13. bum crumb | bump shop 102 bum crumb noun a small lump of excrement that clings to the anal ketamine US, 1995. 5 a single dose of crystalised methadrine US, 1985. crack cocaine; also counterfeit crack cocaine UK, 1998. 7 a fatal hair UK, 2003 6 overdose of a drug. A nuance of the sense as ‘a single dose of a bum dough noun counterfeit money US, 1992 drug’, possibly influenced by the sense ‘to kill’ UK, 2001. 8 an bumf; bumph noun 1 paperwork; official papers. An abbreviation of assassination; a murder US, 1919. 9 in poker, an increase in the bet BUM FODDER (toilet paper) UK, 1889. 2 toilet paper. An abbreviation of on a hand US, 1988. 10 in betting, a doubling of the bet in effect US, BUM FODDER. The elaboration, ‘bog bumf’, not recorded until 1984, 1986. 11 a promotion in pay or responsibility US, 1949. 12 in is tautological but pleasingly alliterative. UK, 1889 computing, an increment US, 1991. 13 in volleyball, an underhand forearm pass to a team mate US, 1985. < the bump dismissal from bum-face noun used as a derogatory form of address UK, 1972 employment UK: SCOTLAND, 1988 bum-fluff noun 1 the soft facial hair of an adolescent boy. The bump verb 1 to kill someone US, 1914. 2 (of a prisoner) to let it be image of sparsely spread hair on a backside UK, 1949. 2 empty talk; nonsense AUSTRALIA, 1945. 3 a contemptible man, especially one who known that a debt owed to another inmate cannot be repaid UK, 1996. 3 to give an employee a promotion US, 1957. 4 to slide a large is younger than, or of junior status to, the speaker UK, 2000 stack of gambling chips up next to a player’s bet to size the bum-flufferies noun details; the small print. An extension of BUMF amount of chips for a payoff US, 1991. 5 in poker, to increase (paperwork) but note BUM-FLUFF (nonsense) UK, 2001 another player’s bet US, 1961. 6 to talk a customer into a higher bum fodder noun toilet paper. Around 1660 an anonymous author, price US, 1980. 7 to defraud someone, to swindle someone UK, 1988. now presumed to be Alexander Brome (1620–66), wrote ‘Bumm- 8 in professional wrestling, to fall to the mat in feigned pain US, foder: or Waste-Paper Proper to Wipe the Nations Rump with’ UK, 1999. 9 to boost a state of drug intoxication UK, 1998. 10 in a 1660 striptease or other sexual dance, to thrust the hips forward as if copulating US, 1936. 11 in hot rodding and low riding, to drive slowly bum freezer noun a short coat UK, 1932 in a lowered vehicle, especially one with a hydraulic suspension bum fuck noun a digital massage of the prostate via the anus and system that will bounce the car up and down US, 1993. 12 to rectum as a diagnostic and therapeutic procedure UK, 1961 develop breasts BAHAMAS, 1982. 13 to play music loudly US, 1998. bumfuck verb to have anal intercourse, to sodomise someone. < bump fuzz (used of a female) to have sex with another woman US, 1997. < bump gums to speak without saying much US, Combines BUM (the posterior) with FUCK (to have sex) US, 1866 1945. < bump heads to fight US, 1971. < bump pussies; bump Bumfuck, Egypt noun a mythical town that is the epitome of donuts; bump fur (used of lesbians) to have sex, especially by remoteness. With variants US, 1972 engaging in vulva-to-vulva friction US, 1967. < bump the blanket bum fun noun an intimate fondling of another’s bottom UK, 2000 to masturbate in bed UK, 2000. < bump titties to fight US, 1985. < bump uglies to have sex US, 1989 bum gravy noun liquid excreta, diarrhoea UK, 2002 bum-hole adjective inferior, bad UK, 1984 bump and bore verb (of a racehorse) to veer off course and bump into an opponent UK, 2003 bumhole; bum-hole noun the anus. Logically follows BUM (the pos- terior) UK, 1979 Bump City nickname Oakland, California. The title of a 1972 record album by the group Tower of Power, as well as a 1979 book by bum jacket noun a short, everyday jacket US, 1967 John Krich US, 1972 bum-kicked adjective depressed US, 1974 bumper noun 1 the buttocks US, 1963. 2 the female breast. Generally in bum-knuckle noun the coccyx; hence, also used as a generalised the plural US, 1947. 3 a person who enjoys performing oral sex on insult UK, 2003 women US, 1950. 4 a lesbian US, 1982. 5 in pool, the cushion on the bumlicker noun a sycophant, a toady. Combines BUM (the buttocks, side of the table US, 1990. 6 in horse racing, a (National Hunt) flat race UK, 1965. 7 any alcholic beverage BERMUDA, 1985. 8 crack cocaine the anus) with ’someone who licks’; as a demonstration of UK, 2003. 9 a cigarette butt AUSTRALIA, 1899 subservience this image is far older than the term and can be seen in C16 woodblocks of devil-worshippers pledging their service bumper verb 1 to make a whole cigarette from collected butts. From to the hindquarters of a goat UK, 2000 BUMPER (a cigarette butt) AUSTRALIA, 1968. 2 to extinguish a cigarette bum lift noun a procedure in cosmetic surgery to firm up the and save the butt for smoking later. From BUMPER (a cigarette butt) buttocks UK, 1992 AUSTRALIA, 1978 bum man noun a man who is especially fond of female buttocks NEW bumper adjective especially large or enlarged UK, 1759 ZEALAND, 1998 bumper jumper noun a vehicle that is too close behind another. bummed adjective depressed, irritated US, 1973 Citizens’ band radio slang UK, 1981 bummer noun 1 a male homosexual. Also known as a ‘bummer boy’ bumper kit noun the female buttocks US, 1995 UK, 1967. 2 a disappointing or depressing event US, 1965. 3 a bad bumper shine verb 8see: BUM SHINE experience with LSD or another hallucinogen US, 1966. 4 a beggar, a bumper-shooter noun someone who picks up cigarette ends tramp, a bum US, 1855 AUSTRALIA, 1953 bummy noun a transient, penniless, dirty person US, 1923 bumper tag noun 1 a slight collision between cars, especially a rear bummy verb to intimidate someone. Current among UK Yardies and end collision US, 1980. 2 in pool, a shot that is made off two other West Indian communities JAMAICA, 2000 cushions on the side of the table. Punning on a term commonly bummy adjective dirty, wretched US, 1896 used to describe a traffic jam US, 1990 bummy-ass adjective low, disreputable, shoddy US, 1990 bumper-to-bumper adjective (used of car traffic) moving slowly and close together US, 1938 bum-numbing adjective used to describe any tedious activity that bumper-up; bumper-upper noun a prostitute’s handyman AUSTRALIA, keeps a participant seated until the posterior has lost any sense of feeling UK, 1976 1953 bumping adjective excellent US, 1985 bum of the month noun a person identified as a poor performer. A term coined in connection with heavyweight boxer Joe Louis, who bump list noun a list of murder targets US, 1963 fought against a series of unworthy contenders US, 1970 bumpman noun in a pickpocket team, a confederate who bumps bum out verb to depress someone; to disappoint someone US, 1970 and distracts the targeted victim US, 1940 bump noun 1 in a striptease or other sexual dance, a forceful pelvic bump off verb to kill someone US, 1907 thrust US, 1931. 2 in professional wrestling, a fall to the mat or floor, bumps noun 1 cocaine. From BUMP (a dose of cocaine) US, 1997. 2 loud embellished with grunts, shakes and body spasms that create the This is trial version bass notes as amplified on a stereo US, 1997 impression that the opponent has truly hurt the victim US, 2000. 3 a dose of cocaine UK, 1996. 4 a single dose of the recreational drug bump shop noun a car body repair shop US, 1978 www.adultpdf.com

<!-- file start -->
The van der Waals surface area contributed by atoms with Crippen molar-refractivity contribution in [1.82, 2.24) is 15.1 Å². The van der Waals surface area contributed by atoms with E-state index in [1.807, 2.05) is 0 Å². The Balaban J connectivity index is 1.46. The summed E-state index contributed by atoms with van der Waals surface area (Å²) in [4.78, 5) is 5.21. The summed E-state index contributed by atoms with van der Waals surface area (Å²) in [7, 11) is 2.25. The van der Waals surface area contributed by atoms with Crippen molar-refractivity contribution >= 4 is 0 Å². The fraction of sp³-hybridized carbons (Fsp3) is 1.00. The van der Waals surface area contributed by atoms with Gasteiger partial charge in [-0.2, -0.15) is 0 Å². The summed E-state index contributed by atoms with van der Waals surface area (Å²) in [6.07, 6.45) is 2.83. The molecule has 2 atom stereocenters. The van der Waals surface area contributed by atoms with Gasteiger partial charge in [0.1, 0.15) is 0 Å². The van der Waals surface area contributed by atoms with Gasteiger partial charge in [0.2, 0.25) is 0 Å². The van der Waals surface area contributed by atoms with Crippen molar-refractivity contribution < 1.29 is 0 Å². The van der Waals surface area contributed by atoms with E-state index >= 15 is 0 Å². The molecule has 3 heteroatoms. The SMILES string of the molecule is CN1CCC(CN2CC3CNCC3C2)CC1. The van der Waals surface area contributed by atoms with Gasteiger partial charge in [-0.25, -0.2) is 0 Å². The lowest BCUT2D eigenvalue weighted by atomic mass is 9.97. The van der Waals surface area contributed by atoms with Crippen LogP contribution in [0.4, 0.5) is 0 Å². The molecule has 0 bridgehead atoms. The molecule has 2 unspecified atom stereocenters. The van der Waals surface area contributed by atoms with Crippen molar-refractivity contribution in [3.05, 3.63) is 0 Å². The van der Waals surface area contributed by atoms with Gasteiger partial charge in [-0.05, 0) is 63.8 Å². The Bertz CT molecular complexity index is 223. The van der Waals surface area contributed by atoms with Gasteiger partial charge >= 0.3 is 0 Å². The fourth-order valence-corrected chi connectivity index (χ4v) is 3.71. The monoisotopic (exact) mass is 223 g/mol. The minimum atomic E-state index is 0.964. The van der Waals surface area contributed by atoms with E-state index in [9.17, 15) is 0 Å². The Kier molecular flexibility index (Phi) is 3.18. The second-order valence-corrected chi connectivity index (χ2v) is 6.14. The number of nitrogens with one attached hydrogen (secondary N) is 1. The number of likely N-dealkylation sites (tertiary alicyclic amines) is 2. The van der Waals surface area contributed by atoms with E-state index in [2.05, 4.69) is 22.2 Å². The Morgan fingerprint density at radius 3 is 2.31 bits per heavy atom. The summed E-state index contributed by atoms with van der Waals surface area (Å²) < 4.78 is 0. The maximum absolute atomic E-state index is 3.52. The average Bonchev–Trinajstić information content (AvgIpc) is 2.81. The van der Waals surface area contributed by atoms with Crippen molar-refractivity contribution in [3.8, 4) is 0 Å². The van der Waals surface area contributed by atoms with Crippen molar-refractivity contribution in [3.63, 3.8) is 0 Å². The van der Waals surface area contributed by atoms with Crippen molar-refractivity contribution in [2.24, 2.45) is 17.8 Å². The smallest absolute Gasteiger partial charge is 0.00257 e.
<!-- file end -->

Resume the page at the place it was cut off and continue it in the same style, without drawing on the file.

14. 103 bump spot | bunghole bump spot noun in drag racing, the elapsed time of the driver in the bunch of fives noun the fist; a punch; a series of blows delivered final spot of the qualifying field, subject to being displaced by a with the fist UK, 1821 better performance of a car yet to qualify US, 1968 bunch of flowers noun in horse racing, used by jockeys to describe bump stick noun in drag racing, a camshaft US, 1968 a very small tip, or no tip at all, from an owner after winning a race AUSTRALIA, 1989 bum puncher noun a male taking the active role in anal sex, bunch of grapes noun a large mess of knots in a fishing line especially when finesse is not an issue AUSTRALIA, 1985 AUSTRALIA, 1982 bump up verb to increase something UK, 1940 bunch punch noun 1 sex involving multiple males and a single bumpy noun the buttocks BERMUDA, 1985 female US, 1975. 2 by extension, any chaotic situation in which it is bum rap noun 1 an unfair or false accusation or reputation US, 1952. not clear who is doing what to whom US, 1975 2 a false criminal accusation; an unfair conviction US, 1926 bunco noun 1 fraud; an act of fraud, especially a swindle by means of bum-rap verb to arrest someone without proof of guilt US, 1947 card-trickery; a confidence trick US, 1914. 2 a squad of police bum robber noun a male homosexual. An exact synonym of ASS/ARSE assigned to confidence swindles US, 1947 BANDIT UK, 1972 bunco verb to swindle someone, to cheat someone US, 1875 bum-rush verb to swarm someone; to attack someone US, 1987 bunco artist noun a professional swindler US, 1945 bumscare verb to drop your trousers, bend over and expose your bunco booter noun an infrequent smoker US, 1996 buttocks AUSTRALIA, 1985 bundie noun a hamburger bun IRELAND, 1991 bum shine; bumper shine verb to hang onto the rear bumper of a bundle noun 1 a good deal of money. From an earlier sense (a roll of car and slide behind it in icy weather CANADA, 1987 money) US, 1903. 2 a long prison sentence US, 1950. 3 a bundle of bumsicle noun a hypothermic alcoholic US, 1994 packets of heroin; heroin US, 1986. 4 a sexually appealing woman US, bums-on-seats noun a theatrical audience seen as a source of 1993. 5 a fight US, 1937. < go a bundle on to highly regard income UK, 1982 someone or something UK, 1957 bum steer noun a piece of bad advice. A combination of BUM bundle verb 1 to fight UK, 1958. 2 to make someone incapable of (inferior) and obsolete, except in this connection, ‘steer’ (direction) action US, 1976 US, 1924 bundle buggy noun a small delivery truck US, 1971 bumsters noun trousers designed to be worn very low on the hips. A bundle of socks noun the head. Rhyming slang for ‘thinkbox’ play on the more familiar ‘hipsters’ and BUM (the buttocks) UK, 2003 AUSTRALIA, 1945 bumsucker noun a sycophant UK, 1950 bundu noun wilderness, desert; the bush, the jungle; the countryside. bum-sucking adjective sycophantic UK, 1949 Etymology unknown; possibly derived from the shona word for bum tag noun a piece of faecal matter in the hair about the anus UK, ‘grassland’. Possibly adopted into British Military use during the campaign against the Mau-Mau in Kenya in the early 1950s; in 1961 1984, the variant ‘bundoo’ was recorded in use by the British bum trip noun 1 a bad experience with LSD or another hallucinogen military in Northern Ireland SOUTH AFRICA, 1939 US, 1966. 2 any bad experience US, 1965 bunfight noun a tea party. A ‘bun’ is a ‘sticky cake’, and this bum tripper noun a person experiencing a psychotic break while describes what happens when a children’s tea party gets out of using a hallucinogenic drug US, 1967 hand UK, 2001 bumwad noun toilet paper, or any material used in place of toilet bun floss noun a thong-backed bikini bottom US, 1991 paper US, 1896 bung noun 1 a bribe UK, 1950. 2 a tip, a gratuity. Glasgow slang UK, 1985. bum-waggle verb to power-walk. From the exaggerated motions of 3 the anus UK, 1788. < on the bung being in regular receipt of those who practise the sport AUSTRALIA, 1984 bribes, or receiving benefits in exchange for bribery UK, 2001 bum warmer noun a car coat US, 1961 bung verb 1 to throw; to put; to send, especially with use of force UK, bun noun 1 the vagina US, 1970. 2 a woman who has sexual intercourse 1825. 2 to tip; to pay a financial gratuity UK, 1958. 3 to bribe someone with multiple male partners AUSTRALIA, 2003. 3 marijuana UK, 1998. UK, 1950. 4 to pay protection money to someone in authority. A 4 the head NEW ZEALAND, 1984. < do your bun to lose your temper specialisation of the previous sense UK, 1968. 5 to hit someone UK, NEW ZEALAND, 1960. < have a bun on to be drunk US, 1960 1984. < bung it on to behave pretentiously; to give oneself airs bun verb to take the active role in anal sex AUSTRALIA, 1992 and graces AUSTRALIA, 1942. < bung on an act to give an exagger- ated performance; to indulge in histrionics AUSTRALIA, 1962. < bung bun bandit noun the active male in male-on-male anal sex US, 1964 on side to behave pretentiously; to give oneself airs and graces bun-biter noun a sycophant or toady. School usage US, 1961 AUSTRALIA, 1967. < bung on the bull to behave pretentiously bun boy noun 1 a male homosexual prostitute whose prominent AUSTRALIA, 1973 feature is his buttocks US, 1983. 2 a sycophantic assistant US, 1988 bung adjective broken, ruined, wrecked. Originally Aboriginal pidgin bunce verb to overcharge someone, especially if obviously rich or English meaning ‘dead’, from the Australian Aboriginal language Jagara AUSTRALIA, 1897 8see: BONG. < go bung to fail AUSTRALIA, 1885 eager UK, 1979 bunce; bunts; bunse noun money; profit; extras. Possibly a bungalow noun a dormitory room US, 1992 corruption of ‘bonus’ UK, 1812 bunged adjective tipsy SOUTH AFRICA, 1946 bunce up verb to pool your financial resources UK: NORTHERN IRELAND, bunger noun 1 a bruised and discoloured eye US, 1949. an exploding 2 1996 firework AUSTRALIA, 1929. 3 a cigarette AUSTRALIA, 1995 bunch noun a non-specific amount of something US, 1996. < the bung-full adjective absolutely full, especially as a result of eating and bunch in a race, the main body of competitors. A specialised vari- drinking. Full up to the point where a stopper should be necessary ation of the conventional sense (a group of people) UK, 1961 to contain it all UK, 1984 bunch verb 1 to gather a deck of playing cards to shuffle US, 1988. 2 to bunghole noun 1 the anus UK, 1611. 2 by extension, a despicable, quit a job US, 1927 unlikeable person US, 1968. 3 a pastry treat made from leftover pie bunched adjective physically exhausted IRELAND, 1989 dough spread with brown sugar, cinnamon and butter CANADA, 1992. bunch of bananas noun in a car, an exhaust system with individual 4 cheese AUSTRALIA, 1919 This is trial version headers that intertwine US, 1965 bunghole verb to sodomise someone. From the noun BUNGHOLE bunch of bastards noun a tangled rope. Naval origins UK, 1961 (the anus) US, 1939 www.adultpdf.com